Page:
That being said, Brownback basically pooh-poohed the notion that denigrating the president's plan in Iraq was a further encouragement to the enemy. I'm amazed! Of course the enemy is emboldened by these non-binding Senate resolutions that signal "no-confidence" in the war effort. That's basic common sense, which apparently is in short supply among some Senate Republicans such as Warner, Hagel, Collins, Snowe, Smith, Brownback and Voinovich. As an aside, frankly, I'm surprised that Senator Norm Coleman of Minnesota would throw in with this bunch, which doesn't care that it demoralizes our troops by impugning their mission. I really hope he comes to his senses.
To continue, on Fox News Sunday, Brownback kept harkening back to the need for the two major parties to pull together. Now that sound positively lovely, but the reality is that it will be a cold day in hell before that happens. The Congressional Democrats ostracize (Senator Lieberman) and punish (Rep.Jane Harman) anyone in their ranks that cooperates with the GOP. Senator Brownback needs to "get real" and come to grips with the fact that the Democrats have consistently lambasted any ideas or legislation championed or even floated by President Bush and the GOP. Simply put, if we're for it, they're against it. That's not going to change. What's more important at this juncture is for Congressional Republicans to work closely with each other and provide a united front against the Democrats. In truth, the Democrats would like to see our military hamstrung, but they don't have the political courage to pull the plug on Iraq. Besides, the Democrats like to use the war as a club to assault the president at every opportunity.
Senator Brownback is a solid example of the nitwitery that some Congressional Republicans exhibit. But now on to the Democrats.
Whenever questioned on her Iraq vote, it's now de rigueur for Democrat presidential frontrunner Senator Hillary Clinton (D-NY) to assert that "there's no do-overs in life". What twaddle! Hillary provides the illusion that she's taking responsibility for her vote in one breath, as she quickly follows-up with some blame-game nonsense that President Bush "took my vote, and others' votes, and basically misused the authority we gave him." She's weaseling big-time – the ostensible "victim" of the big, bad president – and eager to cast aspersions on even the notion of the do-over. Ah, yes, Hillary would have us believe that do-overs are bad form, which, of course, is a not-so-subtle dig at President Bush's current do-over, also known as his "change in Iraq strategy". Hillary should have simply repudiated her Iraq vote as presidential hopeful John Edwards had done, and declared her "mistake". Moreover, President Bush acknowledged that mistakes were made in Iraq and that we were losing, before proffering his "new way forward".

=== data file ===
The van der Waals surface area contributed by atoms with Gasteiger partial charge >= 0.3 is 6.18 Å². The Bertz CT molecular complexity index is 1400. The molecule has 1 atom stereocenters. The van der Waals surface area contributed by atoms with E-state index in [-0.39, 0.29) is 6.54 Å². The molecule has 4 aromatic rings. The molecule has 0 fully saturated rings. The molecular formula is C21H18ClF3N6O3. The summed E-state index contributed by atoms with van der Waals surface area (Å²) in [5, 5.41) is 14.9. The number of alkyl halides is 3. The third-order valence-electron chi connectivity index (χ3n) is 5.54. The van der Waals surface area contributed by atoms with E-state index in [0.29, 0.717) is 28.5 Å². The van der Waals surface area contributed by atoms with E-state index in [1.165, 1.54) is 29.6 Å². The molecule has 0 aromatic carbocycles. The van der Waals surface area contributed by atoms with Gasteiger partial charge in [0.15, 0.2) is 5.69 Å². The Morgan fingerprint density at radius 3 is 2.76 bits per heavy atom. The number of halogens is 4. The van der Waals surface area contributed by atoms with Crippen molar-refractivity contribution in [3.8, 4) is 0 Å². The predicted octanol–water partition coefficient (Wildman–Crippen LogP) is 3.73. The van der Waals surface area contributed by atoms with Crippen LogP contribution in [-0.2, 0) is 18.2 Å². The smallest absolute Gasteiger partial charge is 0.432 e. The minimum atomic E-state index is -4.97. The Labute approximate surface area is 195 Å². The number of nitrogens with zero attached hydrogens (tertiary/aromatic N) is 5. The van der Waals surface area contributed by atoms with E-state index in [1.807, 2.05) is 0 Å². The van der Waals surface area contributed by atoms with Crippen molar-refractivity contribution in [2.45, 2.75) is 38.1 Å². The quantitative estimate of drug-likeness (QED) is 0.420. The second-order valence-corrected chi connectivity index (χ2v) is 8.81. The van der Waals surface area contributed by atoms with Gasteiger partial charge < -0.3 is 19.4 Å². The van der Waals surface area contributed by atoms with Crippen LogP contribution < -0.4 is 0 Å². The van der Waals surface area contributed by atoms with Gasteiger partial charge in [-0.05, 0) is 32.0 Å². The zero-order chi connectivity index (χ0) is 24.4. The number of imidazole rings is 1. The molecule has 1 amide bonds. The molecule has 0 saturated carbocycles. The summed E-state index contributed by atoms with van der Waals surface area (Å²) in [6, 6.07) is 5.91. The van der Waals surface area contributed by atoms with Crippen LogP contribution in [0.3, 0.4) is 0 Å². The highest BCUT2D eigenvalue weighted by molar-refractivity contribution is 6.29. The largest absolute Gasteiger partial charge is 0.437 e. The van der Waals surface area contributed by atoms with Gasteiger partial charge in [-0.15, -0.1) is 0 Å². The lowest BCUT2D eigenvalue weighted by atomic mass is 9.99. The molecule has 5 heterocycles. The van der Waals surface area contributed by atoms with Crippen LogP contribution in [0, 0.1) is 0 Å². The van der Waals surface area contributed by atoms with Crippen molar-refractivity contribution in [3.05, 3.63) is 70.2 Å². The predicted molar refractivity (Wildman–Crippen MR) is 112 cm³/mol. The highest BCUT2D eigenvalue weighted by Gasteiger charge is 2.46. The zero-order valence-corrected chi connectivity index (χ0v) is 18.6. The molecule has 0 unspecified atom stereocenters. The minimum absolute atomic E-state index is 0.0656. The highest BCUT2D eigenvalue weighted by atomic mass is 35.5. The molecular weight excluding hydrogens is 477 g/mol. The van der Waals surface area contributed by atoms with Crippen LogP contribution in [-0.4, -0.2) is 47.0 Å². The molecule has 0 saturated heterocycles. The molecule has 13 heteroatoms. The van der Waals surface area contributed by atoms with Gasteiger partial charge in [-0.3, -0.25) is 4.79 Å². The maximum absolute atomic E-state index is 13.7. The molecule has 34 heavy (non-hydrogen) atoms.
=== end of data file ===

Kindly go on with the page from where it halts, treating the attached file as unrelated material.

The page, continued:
That being said, every red-blooded American knows that "do-overs" are as American as apple pie and the flag. Successful Americans practice the art of the do-over on a regular basis. Which brings me to President Bush's plan for troop surge in Iraq with a view toward victory. Perhaps the president, when referencing Iraq, should borrow Hillary's latest catchphrase, "I'm in it to win it". Yes, I certainly like the sound of it.
Carol Devine-Molin is a regular contributor to several online magazines.